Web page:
Top: Cartoon depiction of the neuron in the image on the bottom with its various substructures labeled. Bottom: Microscope image showing a neuron in blue. The red dots inside the neurons represent molecules of β-actin mRNA labeled by the mRNA probes. Green dots are produced by the ribosome interaction probes that detect where ribosomes are translating β-actin mRNA. Overlap of red and green dots produces yellow signal, which confirms the interaction of a ribosome with the mRNA molecule of interest at the same location. Red or green dots outside of the cell are background from probes sticking on the surface supporting the neurons.

Sophie Miller, Caltech

The goal of my work is to use FLARIM in neurons to answer outstanding questions about local translation in neurons. I intend to examine translation in dendrites, at synapses, and eventually in axons, which have not been as widely studied. I am currently working with mouse neurons from the hippocampus, a region of the brain involved in learning and memory, to investigate mRNAs that are suspected to be locally synthesized in dendrites. A couple of these genes, such as Arc and CamKIIα, are of particular interest. Arc interacts with other proteins in neurons to help regulate the levels of certain receptors at synapses. CamKIIα, on the other hand, chemically tags receptors and other proteins to make some receptors bind neurotransmitters more readily or to increase the number of receptors at synapses. By causing changes in the amount or type of receptors at synapses, these genes help alter synaptic strength and are therefore implicated in LTP. Intriguingly, both Arc and CamKIIα have both been shown to be necessary for proper learning and special memory formation, and mRNAs for each have been found in dendrites.

Thus far, we have shown that FLARIM works in neurons, and we have used it to detect translation of a widely expressed structural protein in cells, β-actin, as well as of CamKIIα and Arc in the cell body and in dendrites. Furthermore, we have been able to confirm a known increase in translation of CamKIIα and Arc that occurs in response to neuronal activation by a growth factor protein known as brain-derived neurotrophic factor (BDNF).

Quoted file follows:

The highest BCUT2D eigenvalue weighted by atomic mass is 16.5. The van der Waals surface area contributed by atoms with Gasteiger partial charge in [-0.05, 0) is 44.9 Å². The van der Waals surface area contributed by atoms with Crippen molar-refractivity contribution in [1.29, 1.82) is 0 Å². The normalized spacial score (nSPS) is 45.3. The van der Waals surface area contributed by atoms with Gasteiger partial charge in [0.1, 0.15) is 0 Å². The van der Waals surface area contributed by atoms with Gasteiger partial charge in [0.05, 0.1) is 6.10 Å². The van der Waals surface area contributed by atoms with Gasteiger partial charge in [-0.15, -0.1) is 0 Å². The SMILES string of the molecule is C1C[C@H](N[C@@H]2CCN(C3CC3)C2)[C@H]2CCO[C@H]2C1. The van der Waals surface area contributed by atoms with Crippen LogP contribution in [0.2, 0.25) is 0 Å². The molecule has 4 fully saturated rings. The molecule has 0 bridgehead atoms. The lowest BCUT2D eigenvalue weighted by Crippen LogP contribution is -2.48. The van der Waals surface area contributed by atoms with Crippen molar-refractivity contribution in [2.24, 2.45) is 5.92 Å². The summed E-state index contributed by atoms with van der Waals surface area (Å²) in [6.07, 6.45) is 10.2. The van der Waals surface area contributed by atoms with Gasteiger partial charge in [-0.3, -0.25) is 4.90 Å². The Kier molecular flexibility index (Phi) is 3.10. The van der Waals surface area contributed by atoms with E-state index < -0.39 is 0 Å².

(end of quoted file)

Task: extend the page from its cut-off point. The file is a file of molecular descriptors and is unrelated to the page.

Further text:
With these promising initial results for the application of FLARIM to neurons, we are now looking towards investigating proteins whose patterns of translation are less well understood. In particular, we are interested in using FLARIM to determine the extent of local translation of glutamate receptors. Due to their prevalence and role in binding glutamate, the most abundant neurotransmitter in the brain, these receptors are implicated not only in learning and memory formation, but also in various neurological conditions, including epilepsy, Parkinson’s disease, and multiple sclerosis. We will use different methods of stimulating the cells to see what may lead to an increase or decrease in the local translation of these glutamate receptor subunits.

Today, many diseases, including many cancers and brain diseases, are treated with therapies that have been found to cure patients but whose mechanisms of action are unknown. This often leads to undesirable, and at times even harmful or deadly, side effects. By gaining a deeper understanding of how the molecules and cells in our brain actually work and interact with one another, we can intelligently develop new, more effective cures to neurological diseases and psychological disorders.

One of the most exciting and remarkable things about this field of research is that, fundamentally, my brain is learning about itself through my work. As you reach the end of this article, some of the neurons in your brain have undergone the processes I have described here. Perhaps they have made new connections, or strengthened existing ones, and formed new memories by encoding information about themselves in your brain.

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Sophie Miller is a second-year graduate student in Professor David Tirrell’s lab in the Department of Chemical Engineering at Caltech. Outside the lab, Sophie plays the baritone saxophone in the Caltech Jazz Band, is an avid rower, plays water polo, and enjoys traveling, cooking, and exploring new food destinations in the LA area.

Editor: Ollie Stephenson, Milan Cvitkovic